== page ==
India passes controversial citizenship bill that excludes Muslims
India’s parliament recently passed a bill that grants Indian citizenship to immigrants from three neighboring countries, Afghanistan, Bangladesh, and Pakistan, with one exception: they can not be Muslim. The Citizenship Amendment Bill (CAB) implements a program to fast-track citizenship for religious minorities such as Hindus, Sikhs, Buddhists, Jains, and Christians. The controversial bill has been criticized by opposition parties, who claim it is unconstitutional due to the fact that it bases citizenship on a person’s religion. Others argue that the bill will further marginalize and discriminate against India’s Muslim community, which consists of 200 million Muslims.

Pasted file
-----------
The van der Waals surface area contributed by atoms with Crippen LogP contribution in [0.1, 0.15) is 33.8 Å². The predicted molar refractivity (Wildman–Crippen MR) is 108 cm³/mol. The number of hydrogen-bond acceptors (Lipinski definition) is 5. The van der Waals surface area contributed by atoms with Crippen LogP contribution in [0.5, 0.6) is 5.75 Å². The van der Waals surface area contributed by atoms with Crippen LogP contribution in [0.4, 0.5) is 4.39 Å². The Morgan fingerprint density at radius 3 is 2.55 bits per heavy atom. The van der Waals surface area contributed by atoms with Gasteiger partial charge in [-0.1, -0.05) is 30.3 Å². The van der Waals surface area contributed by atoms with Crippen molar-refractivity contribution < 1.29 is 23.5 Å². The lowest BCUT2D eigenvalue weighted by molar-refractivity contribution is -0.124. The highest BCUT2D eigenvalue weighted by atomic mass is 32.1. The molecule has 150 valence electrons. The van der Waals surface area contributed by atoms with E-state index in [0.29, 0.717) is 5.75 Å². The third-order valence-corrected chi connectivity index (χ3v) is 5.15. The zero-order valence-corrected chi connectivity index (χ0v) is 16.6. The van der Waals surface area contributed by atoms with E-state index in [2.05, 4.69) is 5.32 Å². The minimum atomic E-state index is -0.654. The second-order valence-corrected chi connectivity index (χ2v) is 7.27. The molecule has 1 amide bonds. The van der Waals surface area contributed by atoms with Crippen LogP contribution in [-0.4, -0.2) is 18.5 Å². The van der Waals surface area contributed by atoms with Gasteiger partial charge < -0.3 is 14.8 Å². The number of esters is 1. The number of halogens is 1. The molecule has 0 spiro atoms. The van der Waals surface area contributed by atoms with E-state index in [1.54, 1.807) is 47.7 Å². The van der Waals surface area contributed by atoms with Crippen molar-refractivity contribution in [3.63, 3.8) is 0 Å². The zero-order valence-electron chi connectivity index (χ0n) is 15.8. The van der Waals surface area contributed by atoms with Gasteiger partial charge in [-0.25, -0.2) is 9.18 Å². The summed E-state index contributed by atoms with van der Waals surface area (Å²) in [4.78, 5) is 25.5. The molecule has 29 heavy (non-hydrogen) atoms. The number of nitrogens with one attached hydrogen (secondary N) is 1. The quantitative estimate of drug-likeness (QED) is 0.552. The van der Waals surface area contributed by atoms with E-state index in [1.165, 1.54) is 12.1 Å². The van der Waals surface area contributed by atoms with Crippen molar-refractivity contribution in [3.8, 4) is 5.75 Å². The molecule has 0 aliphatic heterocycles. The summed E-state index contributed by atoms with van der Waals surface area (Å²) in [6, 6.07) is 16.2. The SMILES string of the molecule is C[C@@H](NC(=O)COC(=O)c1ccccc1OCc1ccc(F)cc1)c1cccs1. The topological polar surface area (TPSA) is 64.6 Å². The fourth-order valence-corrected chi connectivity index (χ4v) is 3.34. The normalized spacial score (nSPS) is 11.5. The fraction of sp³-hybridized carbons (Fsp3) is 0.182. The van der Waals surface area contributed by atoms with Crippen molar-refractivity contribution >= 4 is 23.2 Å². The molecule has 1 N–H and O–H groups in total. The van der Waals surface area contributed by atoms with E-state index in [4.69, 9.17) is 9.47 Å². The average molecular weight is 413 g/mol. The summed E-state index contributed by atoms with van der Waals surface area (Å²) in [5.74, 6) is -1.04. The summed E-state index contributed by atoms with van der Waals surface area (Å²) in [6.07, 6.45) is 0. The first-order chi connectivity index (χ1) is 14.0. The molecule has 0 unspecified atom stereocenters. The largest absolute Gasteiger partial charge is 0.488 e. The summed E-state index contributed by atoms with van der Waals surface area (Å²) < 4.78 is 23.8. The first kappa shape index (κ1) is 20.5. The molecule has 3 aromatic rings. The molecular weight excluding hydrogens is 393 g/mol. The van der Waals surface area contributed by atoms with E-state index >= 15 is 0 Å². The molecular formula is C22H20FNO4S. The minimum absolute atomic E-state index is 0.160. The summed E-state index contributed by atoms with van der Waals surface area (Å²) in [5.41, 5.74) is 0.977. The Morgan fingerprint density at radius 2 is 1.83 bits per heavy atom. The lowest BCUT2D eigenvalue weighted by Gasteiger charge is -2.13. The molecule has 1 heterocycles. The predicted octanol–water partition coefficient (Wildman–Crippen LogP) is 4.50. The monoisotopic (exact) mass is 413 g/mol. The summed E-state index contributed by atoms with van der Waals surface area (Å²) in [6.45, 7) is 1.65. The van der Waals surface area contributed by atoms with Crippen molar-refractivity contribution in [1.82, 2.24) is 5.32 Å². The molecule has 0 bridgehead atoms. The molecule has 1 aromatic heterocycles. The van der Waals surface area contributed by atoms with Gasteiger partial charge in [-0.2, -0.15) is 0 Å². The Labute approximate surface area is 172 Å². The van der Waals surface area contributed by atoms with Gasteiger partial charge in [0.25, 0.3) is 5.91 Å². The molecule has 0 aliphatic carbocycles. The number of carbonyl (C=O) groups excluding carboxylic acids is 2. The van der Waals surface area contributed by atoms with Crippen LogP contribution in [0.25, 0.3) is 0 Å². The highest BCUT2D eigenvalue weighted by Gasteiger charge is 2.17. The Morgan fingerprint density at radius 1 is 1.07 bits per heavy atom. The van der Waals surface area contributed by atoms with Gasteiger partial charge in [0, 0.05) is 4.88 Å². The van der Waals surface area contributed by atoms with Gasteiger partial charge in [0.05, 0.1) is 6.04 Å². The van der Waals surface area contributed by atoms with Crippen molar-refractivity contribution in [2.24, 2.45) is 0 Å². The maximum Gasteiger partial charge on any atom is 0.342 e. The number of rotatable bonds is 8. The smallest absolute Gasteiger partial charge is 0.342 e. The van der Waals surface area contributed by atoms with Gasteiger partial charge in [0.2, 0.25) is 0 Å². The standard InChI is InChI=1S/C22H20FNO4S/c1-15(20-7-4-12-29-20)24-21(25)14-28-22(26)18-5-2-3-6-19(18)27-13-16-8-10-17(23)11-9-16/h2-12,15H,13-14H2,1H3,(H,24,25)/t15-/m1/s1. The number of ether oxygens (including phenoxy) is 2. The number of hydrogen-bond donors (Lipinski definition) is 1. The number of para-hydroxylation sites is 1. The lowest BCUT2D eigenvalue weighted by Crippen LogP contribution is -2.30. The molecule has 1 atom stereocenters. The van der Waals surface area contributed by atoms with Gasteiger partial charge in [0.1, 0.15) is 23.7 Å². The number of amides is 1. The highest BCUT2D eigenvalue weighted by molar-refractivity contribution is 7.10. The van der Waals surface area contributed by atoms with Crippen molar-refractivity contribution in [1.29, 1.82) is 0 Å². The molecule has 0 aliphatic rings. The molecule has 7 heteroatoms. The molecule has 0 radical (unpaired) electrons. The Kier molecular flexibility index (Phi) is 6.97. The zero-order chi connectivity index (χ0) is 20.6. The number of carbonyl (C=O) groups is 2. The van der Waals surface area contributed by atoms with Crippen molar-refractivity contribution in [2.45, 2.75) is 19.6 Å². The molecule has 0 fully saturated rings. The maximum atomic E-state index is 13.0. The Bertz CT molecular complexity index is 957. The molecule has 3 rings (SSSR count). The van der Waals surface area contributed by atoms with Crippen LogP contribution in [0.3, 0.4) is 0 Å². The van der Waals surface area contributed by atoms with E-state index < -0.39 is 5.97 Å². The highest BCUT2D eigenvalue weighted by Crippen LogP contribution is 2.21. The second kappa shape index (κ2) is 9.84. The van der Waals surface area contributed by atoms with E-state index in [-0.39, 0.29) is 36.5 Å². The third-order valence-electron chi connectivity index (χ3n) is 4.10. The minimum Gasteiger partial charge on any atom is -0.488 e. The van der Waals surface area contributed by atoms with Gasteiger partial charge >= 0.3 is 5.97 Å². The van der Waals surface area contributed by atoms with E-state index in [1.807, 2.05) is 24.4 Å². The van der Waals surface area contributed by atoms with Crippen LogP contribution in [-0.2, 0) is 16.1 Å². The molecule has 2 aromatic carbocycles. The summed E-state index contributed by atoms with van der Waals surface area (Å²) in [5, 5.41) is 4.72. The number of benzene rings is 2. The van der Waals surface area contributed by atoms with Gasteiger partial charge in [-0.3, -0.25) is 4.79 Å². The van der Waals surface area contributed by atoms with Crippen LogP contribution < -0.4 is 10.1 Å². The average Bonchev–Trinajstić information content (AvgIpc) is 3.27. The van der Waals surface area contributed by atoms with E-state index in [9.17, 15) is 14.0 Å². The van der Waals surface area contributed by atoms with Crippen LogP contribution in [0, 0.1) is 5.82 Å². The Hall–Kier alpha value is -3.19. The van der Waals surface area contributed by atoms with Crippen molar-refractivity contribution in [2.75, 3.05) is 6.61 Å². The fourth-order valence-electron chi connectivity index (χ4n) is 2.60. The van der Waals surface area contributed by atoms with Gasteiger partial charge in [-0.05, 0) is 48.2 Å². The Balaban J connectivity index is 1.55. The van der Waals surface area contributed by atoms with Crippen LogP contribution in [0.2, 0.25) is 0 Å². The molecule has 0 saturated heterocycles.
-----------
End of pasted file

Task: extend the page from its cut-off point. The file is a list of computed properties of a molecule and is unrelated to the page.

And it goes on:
However, those who support the bill claim that it seeks to protect religious minorities who emigrated as a result of religious persecution in their home countries. On Wednesday, the bill passed through India’s upper house of parliament, the Rajya Sabha, with 125 votes in favor and 105 against. On Tuesday, lawmakers in the lower house of parliament, the Lok Sabha, passed the bill with a vote of 311-80. The bill now awaits the President’s signature to become a law.